J. I. CASE COMPANY


| May/June 1973

  • Engine
    At bottom, the engine had been struck on the Michigan Central, now the Penn Central. No one was hurt. It was then restored and put back to work. Note the cattle guards between the tracks. Courtesy of Louis Forrest, R. R. 1, Staples, Ontario, Canada NOP 2J
    Louis Forrest
  • George White
    Picture taken while on vacation in Northern Ontario. It could be a George White? Courtesy of Louis Forrest, R. R. 1, Staples, Ontario, Canada NOP 2JO.
    Louis Forrest
  • 25 HP George White rear mount
    At top is a 25 HP George White rear mount manufactured in London, Ontario. Operator on platform is Archie Reaume of Comber and the owner is Tom Mathers, also of Comber. They are both deceased.
  • Homemade Lathe
    My homemade lathe used in making the model Case engine and thresher. Courtesy of Fred W. Parker, Blackfoot, Alberta, Canada TOB-OLD.
    Fred W. Parker
  • HP Case Steamer
    Owner of this very nice 1914 80 HP Case Steamer is Toivo Anderson, Three Hills, Alberta. On the left is Arlo Jurney, Calgary; on the right is Doug Hartley, 40 Franklin Dr., Calgary, Alberta. Courtesy of Arlo Jurney, F3 Kingsland Tr. Crt., Calgary, Alberta
    Arlo Jurney
  • American Abell Engines
    Pictured are two American Abell Engines. The first is a 32 HP and the other is a 28 HP These engines were noted for their ruggedness. They were powerfully built. They had rugged boilers which is the main thing on any good steam engine. Massive gears and t
    Fischbach Museum
  • T T Peerless Engine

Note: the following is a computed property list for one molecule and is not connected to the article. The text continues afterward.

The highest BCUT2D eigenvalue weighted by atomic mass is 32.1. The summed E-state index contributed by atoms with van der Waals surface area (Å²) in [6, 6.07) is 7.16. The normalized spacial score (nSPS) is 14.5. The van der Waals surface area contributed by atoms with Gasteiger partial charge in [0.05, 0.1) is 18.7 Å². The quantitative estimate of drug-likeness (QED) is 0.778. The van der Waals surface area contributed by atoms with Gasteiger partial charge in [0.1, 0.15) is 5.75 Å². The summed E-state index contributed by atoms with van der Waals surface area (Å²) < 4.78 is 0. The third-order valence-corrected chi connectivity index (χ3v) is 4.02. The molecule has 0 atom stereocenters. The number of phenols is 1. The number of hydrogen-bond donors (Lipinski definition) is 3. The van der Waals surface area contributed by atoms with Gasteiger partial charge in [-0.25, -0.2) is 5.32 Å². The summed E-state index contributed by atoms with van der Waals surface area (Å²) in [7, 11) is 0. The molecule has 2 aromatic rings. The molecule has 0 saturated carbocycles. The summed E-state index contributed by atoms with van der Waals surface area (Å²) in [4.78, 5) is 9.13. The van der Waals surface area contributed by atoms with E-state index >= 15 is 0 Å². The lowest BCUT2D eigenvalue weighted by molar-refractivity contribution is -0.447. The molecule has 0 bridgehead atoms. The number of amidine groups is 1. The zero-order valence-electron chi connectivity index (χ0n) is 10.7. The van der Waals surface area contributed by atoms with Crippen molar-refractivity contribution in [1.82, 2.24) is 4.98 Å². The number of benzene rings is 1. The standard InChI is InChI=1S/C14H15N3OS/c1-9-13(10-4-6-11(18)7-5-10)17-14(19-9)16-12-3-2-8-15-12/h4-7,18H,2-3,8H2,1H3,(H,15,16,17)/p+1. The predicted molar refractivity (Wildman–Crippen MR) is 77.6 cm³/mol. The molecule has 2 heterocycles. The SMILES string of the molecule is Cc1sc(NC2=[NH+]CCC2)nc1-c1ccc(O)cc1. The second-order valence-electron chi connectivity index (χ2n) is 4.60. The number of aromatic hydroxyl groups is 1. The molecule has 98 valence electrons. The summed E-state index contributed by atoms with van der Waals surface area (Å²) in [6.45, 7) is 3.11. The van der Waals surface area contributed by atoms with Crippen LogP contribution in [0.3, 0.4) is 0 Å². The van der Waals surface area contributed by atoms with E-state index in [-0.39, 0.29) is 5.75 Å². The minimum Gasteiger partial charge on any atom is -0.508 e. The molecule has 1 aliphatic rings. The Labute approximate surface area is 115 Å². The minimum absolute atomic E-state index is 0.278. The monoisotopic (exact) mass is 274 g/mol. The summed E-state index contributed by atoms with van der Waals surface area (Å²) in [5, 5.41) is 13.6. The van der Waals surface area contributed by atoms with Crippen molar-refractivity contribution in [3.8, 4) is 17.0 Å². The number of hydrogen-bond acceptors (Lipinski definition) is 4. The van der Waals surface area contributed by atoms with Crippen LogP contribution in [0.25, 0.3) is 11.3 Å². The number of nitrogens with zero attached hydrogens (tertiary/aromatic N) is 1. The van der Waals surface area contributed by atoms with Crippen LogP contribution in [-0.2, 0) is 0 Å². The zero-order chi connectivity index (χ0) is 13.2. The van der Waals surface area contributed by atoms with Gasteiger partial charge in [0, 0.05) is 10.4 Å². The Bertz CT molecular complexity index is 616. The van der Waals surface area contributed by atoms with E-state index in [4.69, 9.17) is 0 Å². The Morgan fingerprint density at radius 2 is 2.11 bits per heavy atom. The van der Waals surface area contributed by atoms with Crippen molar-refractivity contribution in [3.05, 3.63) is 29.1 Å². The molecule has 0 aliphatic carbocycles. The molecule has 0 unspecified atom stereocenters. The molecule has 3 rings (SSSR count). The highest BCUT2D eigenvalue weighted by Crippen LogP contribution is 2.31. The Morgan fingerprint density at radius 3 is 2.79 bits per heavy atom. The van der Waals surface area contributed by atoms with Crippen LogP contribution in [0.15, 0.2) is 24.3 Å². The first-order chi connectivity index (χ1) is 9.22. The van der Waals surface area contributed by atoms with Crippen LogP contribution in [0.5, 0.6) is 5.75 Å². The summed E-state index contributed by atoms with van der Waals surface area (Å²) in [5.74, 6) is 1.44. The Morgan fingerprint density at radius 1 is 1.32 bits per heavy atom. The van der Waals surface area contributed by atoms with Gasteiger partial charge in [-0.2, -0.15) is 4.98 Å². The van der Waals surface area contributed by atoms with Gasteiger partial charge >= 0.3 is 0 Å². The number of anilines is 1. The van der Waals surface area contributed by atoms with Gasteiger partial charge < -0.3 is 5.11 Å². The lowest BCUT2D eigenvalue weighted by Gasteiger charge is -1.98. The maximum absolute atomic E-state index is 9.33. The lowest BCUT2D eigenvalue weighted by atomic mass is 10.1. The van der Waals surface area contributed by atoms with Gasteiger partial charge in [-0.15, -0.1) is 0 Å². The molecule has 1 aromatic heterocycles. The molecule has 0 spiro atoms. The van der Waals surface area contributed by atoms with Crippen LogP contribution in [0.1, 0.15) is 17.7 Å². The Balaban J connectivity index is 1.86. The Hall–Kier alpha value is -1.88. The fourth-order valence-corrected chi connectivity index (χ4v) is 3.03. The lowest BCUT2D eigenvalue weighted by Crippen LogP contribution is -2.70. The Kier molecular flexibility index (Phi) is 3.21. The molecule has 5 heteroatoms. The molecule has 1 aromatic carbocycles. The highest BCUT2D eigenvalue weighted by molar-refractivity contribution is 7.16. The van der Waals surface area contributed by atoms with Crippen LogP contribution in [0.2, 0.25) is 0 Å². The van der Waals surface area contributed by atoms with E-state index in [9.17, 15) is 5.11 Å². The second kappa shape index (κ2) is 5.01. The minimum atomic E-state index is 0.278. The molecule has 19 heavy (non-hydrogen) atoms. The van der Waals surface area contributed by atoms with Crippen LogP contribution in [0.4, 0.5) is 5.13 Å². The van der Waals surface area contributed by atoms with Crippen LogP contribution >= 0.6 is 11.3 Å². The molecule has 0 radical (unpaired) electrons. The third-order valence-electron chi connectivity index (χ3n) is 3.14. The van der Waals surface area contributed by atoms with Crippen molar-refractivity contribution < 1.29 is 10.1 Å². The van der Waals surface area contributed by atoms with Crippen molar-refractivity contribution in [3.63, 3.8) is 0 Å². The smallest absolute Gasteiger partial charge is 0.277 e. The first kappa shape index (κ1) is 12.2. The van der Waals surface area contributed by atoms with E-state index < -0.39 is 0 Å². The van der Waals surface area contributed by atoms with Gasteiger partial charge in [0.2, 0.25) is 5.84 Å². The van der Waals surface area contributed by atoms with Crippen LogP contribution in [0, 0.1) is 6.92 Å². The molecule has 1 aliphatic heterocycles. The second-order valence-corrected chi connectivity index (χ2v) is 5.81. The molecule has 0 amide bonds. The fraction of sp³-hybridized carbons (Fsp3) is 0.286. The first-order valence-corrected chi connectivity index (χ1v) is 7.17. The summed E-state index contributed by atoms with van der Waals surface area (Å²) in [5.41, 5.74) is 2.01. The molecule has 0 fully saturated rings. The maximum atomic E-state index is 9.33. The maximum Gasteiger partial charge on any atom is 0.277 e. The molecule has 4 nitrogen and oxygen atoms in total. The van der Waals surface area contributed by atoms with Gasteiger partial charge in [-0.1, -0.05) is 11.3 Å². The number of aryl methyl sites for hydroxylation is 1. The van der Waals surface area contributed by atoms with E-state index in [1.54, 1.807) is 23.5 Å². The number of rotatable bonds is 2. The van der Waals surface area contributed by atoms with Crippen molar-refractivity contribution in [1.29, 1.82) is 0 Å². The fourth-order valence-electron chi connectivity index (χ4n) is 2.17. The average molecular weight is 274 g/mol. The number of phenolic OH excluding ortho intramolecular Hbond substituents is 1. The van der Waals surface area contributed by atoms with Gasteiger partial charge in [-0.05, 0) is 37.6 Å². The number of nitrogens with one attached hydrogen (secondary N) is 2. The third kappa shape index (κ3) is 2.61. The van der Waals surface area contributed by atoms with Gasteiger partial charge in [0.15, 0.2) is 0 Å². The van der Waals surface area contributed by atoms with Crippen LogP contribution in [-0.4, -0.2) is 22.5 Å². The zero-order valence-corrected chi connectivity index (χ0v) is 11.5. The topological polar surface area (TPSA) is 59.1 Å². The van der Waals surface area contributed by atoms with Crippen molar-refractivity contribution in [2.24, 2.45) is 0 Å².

Joe and his T T Peerless at Reedtown, Ohio Courtesy of Joseph Holmer, R. R. 2, Republic, Ohio 44867.
    Joseph Holmer

  • Engine
  • George White
  • 25 HP George White rear mount
  • Homemade Lathe
  • HP Case Steamer
  • American Abell Engines
  • T T Peerless Engine

Forest Grove Trailer Park, Ontario, New York 14519.

(Story written by Mr. Dan Parks of Iowa State University and we thank the newsletter folks of The Pioneer Engine Bugle for letting us use it.)

(continued from March-April issue)

Next, Charles S. Brantingham became general manager and partner. They then purchased the Geiser Manufacturing Company, Reeves and Company and the Gas Traction Company. Later they bought the Osborne line from International Harvester.



In 1914, Ralph Emerson died. Following his death, the company kept getting in worse financial shape until in 1928, when Leon R. Clausen, the new Case president, purchased Emerson-Brantingham.

In 1928, the name was changed to the J. I. Case Company, with plants and offices in Racine, Dixon and Rock-ford.